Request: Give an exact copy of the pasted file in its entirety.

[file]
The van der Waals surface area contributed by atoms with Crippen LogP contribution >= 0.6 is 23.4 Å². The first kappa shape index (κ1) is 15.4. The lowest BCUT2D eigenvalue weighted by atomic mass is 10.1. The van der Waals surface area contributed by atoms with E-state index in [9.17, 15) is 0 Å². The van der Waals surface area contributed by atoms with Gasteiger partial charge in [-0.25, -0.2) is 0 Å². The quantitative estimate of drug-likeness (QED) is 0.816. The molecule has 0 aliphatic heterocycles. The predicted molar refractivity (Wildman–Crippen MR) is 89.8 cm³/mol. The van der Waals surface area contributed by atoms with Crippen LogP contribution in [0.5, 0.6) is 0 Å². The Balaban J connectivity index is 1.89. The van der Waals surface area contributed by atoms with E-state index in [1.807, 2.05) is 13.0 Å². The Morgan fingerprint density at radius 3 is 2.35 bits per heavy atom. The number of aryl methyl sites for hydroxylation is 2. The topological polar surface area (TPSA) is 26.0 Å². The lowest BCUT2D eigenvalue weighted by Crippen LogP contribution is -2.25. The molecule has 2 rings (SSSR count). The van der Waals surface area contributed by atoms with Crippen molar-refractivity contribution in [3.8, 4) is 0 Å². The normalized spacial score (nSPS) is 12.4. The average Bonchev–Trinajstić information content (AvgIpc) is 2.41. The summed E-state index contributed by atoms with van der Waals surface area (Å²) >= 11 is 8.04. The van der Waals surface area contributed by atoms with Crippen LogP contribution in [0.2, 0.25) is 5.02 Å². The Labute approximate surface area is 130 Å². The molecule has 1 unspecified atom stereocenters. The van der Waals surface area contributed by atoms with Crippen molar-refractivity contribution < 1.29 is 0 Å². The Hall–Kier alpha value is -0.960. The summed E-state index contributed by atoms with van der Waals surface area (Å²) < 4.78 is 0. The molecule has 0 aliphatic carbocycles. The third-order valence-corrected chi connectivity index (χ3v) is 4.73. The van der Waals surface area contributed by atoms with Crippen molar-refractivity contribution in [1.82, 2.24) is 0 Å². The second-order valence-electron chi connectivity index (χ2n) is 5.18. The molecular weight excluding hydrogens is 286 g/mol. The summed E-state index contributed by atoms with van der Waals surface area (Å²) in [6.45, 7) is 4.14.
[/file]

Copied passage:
The van der Waals surface area contributed by atoms with Crippen LogP contribution >= 0.6 is 23.4 Å². The first kappa shape index (κ1) is 15.4. The lowest BCUT2D eigenvalue weighted by atomic mass is 10.1. The van der Waals surface area contributed by atoms with E-state index in [9.17, 15) is 0 Å². The van der Waals surface area contributed by atoms with Gasteiger partial charge in [-0.25, -0.2) is 0 Å². The quantitative estimate of drug-likeness (QED) is 0.816. The molecule has 0 aliphatic heterocycles. The predicted molar refractivity (Wildman–Crippen MR) is 89.8 cm³/mol. The van der Waals surface area contributed by atoms with Crippen LogP contribution in [0.5, 0.6) is 0 Å². The Balaban J connectivity index is 1.89. The van der Waals surface area contributed by atoms with E-state index in [1.807, 2.05) is 13.0 Å². The Morgan fingerprint density at radius 3 is 2.35 bits per heavy atom. The number of aryl methyl sites for hydroxylation is 2. The topological polar surface area (TPSA) is 26.0 Å². The lowest BCUT2D eigenvalue weighted by Crippen LogP contribution is -2.25. The molecule has 2 rings (SSSR count). The van der Waals surface area contributed by atoms with Crippen molar-refractivity contribution in [3.8, 4) is 0 Å². The normalized spacial score (nSPS) is 12.4. The average Bonchev–Trinajstić information content (AvgIpc) is 2.41. The summed E-state index contributed by atoms with van der Waals surface area (Å²) >= 11 is 8.04. The van der Waals surface area contributed by atoms with Crippen LogP contribution in [0.2, 0.25) is 5.02 Å². The Labute approximate surface area is 130 Å². The molecule has 1 unspecified atom stereocenters. The van der Waals surface area contributed by atoms with Crippen molar-refractivity contribution < 1.29 is 0 Å². The Hall–Kier alpha value is -0.960. The summed E-state index contributed by atoms with van der Waals surface area (Å²) < 4.78 is 0. The molecule has 0 aliphatic carbocycles. The third-order valence-corrected chi connectivity index (χ3v) is 4.73. The van der Waals surface area contributed by atoms with Crippen molar-refractivity contribution in [1.82, 2.24) is 0 Å². The second-order valence-electron chi connectivity index (χ2n) is 5.18. The molecular weight excluding hydrogens is 286 g/mol. The summed E-state index contributed by atoms with van der Waals surface area (Å²) in [6.45, 7) is 4.14.